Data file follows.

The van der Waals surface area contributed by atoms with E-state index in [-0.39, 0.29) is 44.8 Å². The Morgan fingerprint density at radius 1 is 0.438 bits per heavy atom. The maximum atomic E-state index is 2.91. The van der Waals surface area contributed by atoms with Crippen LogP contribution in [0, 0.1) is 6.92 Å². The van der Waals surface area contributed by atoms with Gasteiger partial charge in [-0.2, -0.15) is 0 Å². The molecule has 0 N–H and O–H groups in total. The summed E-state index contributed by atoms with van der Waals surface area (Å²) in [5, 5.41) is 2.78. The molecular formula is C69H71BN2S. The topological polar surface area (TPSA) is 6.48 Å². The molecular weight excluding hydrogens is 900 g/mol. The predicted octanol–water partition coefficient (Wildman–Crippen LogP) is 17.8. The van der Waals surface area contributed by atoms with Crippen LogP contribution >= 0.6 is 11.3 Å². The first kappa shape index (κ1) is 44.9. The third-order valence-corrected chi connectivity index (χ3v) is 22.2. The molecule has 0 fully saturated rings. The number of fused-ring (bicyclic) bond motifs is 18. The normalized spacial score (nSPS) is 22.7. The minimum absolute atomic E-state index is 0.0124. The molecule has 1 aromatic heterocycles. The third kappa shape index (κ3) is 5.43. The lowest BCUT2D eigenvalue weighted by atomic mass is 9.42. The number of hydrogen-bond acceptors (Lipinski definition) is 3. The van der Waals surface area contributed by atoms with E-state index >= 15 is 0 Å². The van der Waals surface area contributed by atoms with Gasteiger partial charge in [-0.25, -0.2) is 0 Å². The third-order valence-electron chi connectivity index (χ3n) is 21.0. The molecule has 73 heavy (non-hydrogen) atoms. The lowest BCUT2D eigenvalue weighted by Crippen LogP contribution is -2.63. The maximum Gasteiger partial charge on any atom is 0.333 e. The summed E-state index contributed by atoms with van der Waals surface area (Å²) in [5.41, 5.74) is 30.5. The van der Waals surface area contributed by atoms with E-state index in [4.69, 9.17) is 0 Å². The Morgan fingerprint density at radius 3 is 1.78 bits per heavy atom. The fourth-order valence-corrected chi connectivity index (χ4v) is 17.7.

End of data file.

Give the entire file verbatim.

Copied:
The van der Waals surface area contributed by atoms with E-state index in [-0.39, 0.29) is 44.8 Å². The Morgan fingerprint density at radius 1 is 0.438 bits per heavy atom. The maximum atomic E-state index is 2.91. The van der Waals surface area contributed by atoms with Crippen LogP contribution in [0, 0.1) is 6.92 Å². The van der Waals surface area contributed by atoms with Gasteiger partial charge in [-0.2, -0.15) is 0 Å². The molecule has 0 N–H and O–H groups in total. The summed E-state index contributed by atoms with van der Waals surface area (Å²) in [5, 5.41) is 2.78. The molecular formula is C69H71BN2S. The topological polar surface area (TPSA) is 6.48 Å². The molecular weight excluding hydrogens is 900 g/mol. The predicted octanol–water partition coefficient (Wildman–Crippen LogP) is 17.8. The van der Waals surface area contributed by atoms with Crippen LogP contribution >= 0.6 is 11.3 Å². The first kappa shape index (κ1) is 44.9. The third-order valence-corrected chi connectivity index (χ3v) is 22.2. The molecule has 0 fully saturated rings. The number of fused-ring (bicyclic) bond motifs is 18. The normalized spacial score (nSPS) is 22.7. The minimum absolute atomic E-state index is 0.0124. The molecule has 1 aromatic heterocycles. The third kappa shape index (κ3) is 5.43. The lowest BCUT2D eigenvalue weighted by atomic mass is 9.42. The number of hydrogen-bond acceptors (Lipinski definition) is 3. The van der Waals surface area contributed by atoms with E-state index >= 15 is 0 Å². The van der Waals surface area contributed by atoms with Gasteiger partial charge in [-0.25, -0.2) is 0 Å². The third-order valence-electron chi connectivity index (χ3n) is 21.0. The molecule has 73 heavy (non-hydrogen) atoms. The lowest BCUT2D eigenvalue weighted by Crippen LogP contribution is -2.63. The maximum Gasteiger partial charge on any atom is 0.333 e. The summed E-state index contributed by atoms with van der Waals surface area (Å²) in [5.41, 5.74) is 30.5. The van der Waals surface area contributed by atoms with E-state index in [4.69, 9.17) is 0 Å². The Morgan fingerprint density at radius 3 is 1.78 bits per heavy atom. The fourth-order valence-corrected chi connectivity index (χ4v) is 17.7.